Take the 2-minute tour ×
Stack Overflow is a question and answer site for professional and enthusiast programmers. It's 100% free, no registration required.

I'm playing around with references in C++, and noted a bit of odd behavior that I am unable to explain. My understanding is that if I have a non-const variable and a const reference to that same variable and then modify the non-const variable, the reference should reflect that modification.

Example:

void foo() {
    int x = 5;
    const int& y = x;
    x = 10;
    std::cout << "x = " << x << std::endl;
    std::cout << "y = " << y << std::endl;
}

produces the following output for me:

x = 10
y = 10

However, if I change the type to std::string, the const reference doesn't seem to reflect the modified variable:

void foo() {
    std::string x = "abc";
    const std::string& y = x;
    x = "xyz";
    std::cout << "x = " << x << std::endl;
    std::cout << "y = " << y << std::endl;
}

produces the following for me:

x = xyz
y = abc

Is this the normal expected behavior when attempting this with std::string? (I'm using GCC 4.6.0; I don't have any other compiler available at the moment, so I don't know if this is only happening with this specific version or not.)

share|improve this question
    
That code compiled with g++-mp-4.6 (GCC) 4.6.0 20100814 prints xyz twice, I have tried in different optimization levels. Have you copied the exact code? –  David Rodríguez - dribeas Jul 3 '11 at 10:30
    
Works as expected for me. ("xyz\nxyz\n"). This leads me to believe there is either a BCAK bug or a copy and paste bug. Please check your code and post the full compilable version of the code (using copy and paste). –  Loki Astari Jul 3 '11 at 15:41
    
Thanks everyone for the information. I did get it to work the way I was expecting by copy-pasting to another file. When I viewed the original in binary mode, there were a lot of extraneous bytes hidden before the "&" in my declaration that I can only guess was somehow causing the trouble. I don't know how it even compiled like that. But thanks everyone for helping me with this. You all are awesome! –  Bobby Jul 4 '11 at 19:01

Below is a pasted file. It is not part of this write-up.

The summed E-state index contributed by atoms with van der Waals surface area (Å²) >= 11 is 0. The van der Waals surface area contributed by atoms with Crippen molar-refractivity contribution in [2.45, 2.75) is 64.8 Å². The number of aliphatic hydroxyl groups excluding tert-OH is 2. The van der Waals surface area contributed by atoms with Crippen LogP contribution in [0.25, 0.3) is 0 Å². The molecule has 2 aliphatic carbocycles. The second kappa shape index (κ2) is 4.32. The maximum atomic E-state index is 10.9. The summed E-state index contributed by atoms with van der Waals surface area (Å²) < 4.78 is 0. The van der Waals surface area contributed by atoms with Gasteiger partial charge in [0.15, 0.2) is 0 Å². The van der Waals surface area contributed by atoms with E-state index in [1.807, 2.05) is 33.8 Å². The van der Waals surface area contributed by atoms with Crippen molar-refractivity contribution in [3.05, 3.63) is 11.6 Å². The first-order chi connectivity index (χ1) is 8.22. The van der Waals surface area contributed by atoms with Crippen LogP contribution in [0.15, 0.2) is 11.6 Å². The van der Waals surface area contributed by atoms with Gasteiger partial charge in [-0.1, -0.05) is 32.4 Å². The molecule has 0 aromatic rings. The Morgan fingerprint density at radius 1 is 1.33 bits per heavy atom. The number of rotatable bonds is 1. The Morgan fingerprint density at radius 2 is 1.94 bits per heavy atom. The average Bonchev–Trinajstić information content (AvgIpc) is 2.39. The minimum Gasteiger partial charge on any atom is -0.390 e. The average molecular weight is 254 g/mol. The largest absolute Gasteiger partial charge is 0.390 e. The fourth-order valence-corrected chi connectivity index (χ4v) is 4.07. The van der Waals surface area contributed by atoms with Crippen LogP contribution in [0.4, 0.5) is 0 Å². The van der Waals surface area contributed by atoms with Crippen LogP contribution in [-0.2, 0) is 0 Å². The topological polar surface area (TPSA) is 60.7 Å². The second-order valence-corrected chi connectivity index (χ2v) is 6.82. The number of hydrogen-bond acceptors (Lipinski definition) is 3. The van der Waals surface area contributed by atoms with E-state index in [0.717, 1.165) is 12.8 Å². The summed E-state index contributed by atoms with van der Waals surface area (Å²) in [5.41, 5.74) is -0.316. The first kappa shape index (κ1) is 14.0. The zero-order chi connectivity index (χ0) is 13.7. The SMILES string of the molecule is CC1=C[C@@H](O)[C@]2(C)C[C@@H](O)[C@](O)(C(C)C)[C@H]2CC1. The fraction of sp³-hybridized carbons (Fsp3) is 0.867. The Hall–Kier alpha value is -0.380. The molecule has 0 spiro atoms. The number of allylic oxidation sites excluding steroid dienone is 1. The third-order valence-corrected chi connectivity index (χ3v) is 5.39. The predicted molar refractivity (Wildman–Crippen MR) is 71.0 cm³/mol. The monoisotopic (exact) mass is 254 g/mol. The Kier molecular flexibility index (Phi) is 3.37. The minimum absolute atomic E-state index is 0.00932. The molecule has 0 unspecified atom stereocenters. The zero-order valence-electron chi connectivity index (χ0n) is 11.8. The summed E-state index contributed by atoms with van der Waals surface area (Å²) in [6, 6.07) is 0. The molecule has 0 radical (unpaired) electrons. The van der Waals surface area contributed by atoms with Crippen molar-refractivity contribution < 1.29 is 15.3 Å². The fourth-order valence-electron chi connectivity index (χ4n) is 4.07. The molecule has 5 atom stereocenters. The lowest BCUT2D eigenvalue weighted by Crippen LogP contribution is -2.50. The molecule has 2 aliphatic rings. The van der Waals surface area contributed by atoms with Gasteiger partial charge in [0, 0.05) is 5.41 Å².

2 Answers 2

Check the source file with some other program, you might have saved it accidentally without the &, or some kind of encoding issue. Frankly, I doubt an error of this size would ever exist in GCC. In fact, I doubt if this behavior would be even possible.

Works as expected here with the following config:

Using built-in specs.
COLLECT_GCC=g++
COLLECT_LTO_WRAPPER=c:/mingw/bin/../libexec/gcc/mingw32/4.5.2/lto-wrapper.exe
Target: mingw32
Configured with: ../gcc-4.5.2/configure --enable-languages=c,c++,ada,fortran,objc,obj-c++ --disable-sjlj-exceptions --with-dwarf2 --enable-shared --enable-libgomp --disable-win32-registry --enable-libstdcxx-debug --enable-version-specific-runtime-libs --disable-werror --build=mingw32 --prefix=/mingw
Thread model: win32
gcc version 4.5.2 (GCC) 
share|improve this answer

Works totally fine and just as expected for me with GCC 4.3.4 and 4.5.1 aswell as offline with MSVC 10. You are not showing us the code you execute it seems, or there is a bug in 4.6.0 which I don't believe. Are you sure you're actually using a reference and not just a const std::string in your real code?

share|improve this answer
    
The only portion of my code I didn't show was the header-file includes, the declaration of foo() before main(), and main() which simply called foo() and returned 0 to the system. I rewrote this in another file, and it's behaving the way I was expecting now (i.e., y = xyz), so I guess something is just screwy in the original code? –  Bobby Jul 3 '11 at 7:58
    
@Bobby: There is probably some unintended difference that you have not realized. Try performing a diff of the two files and see the result. –  David Rodríguez - dribeas Jul 3 '11 at 10:31

Your Answer

 
discard

By posting your answer, you agree to the privacy policy and terms of service.

Not the answer you're looking for? Browse other questions tagged or ask your own question.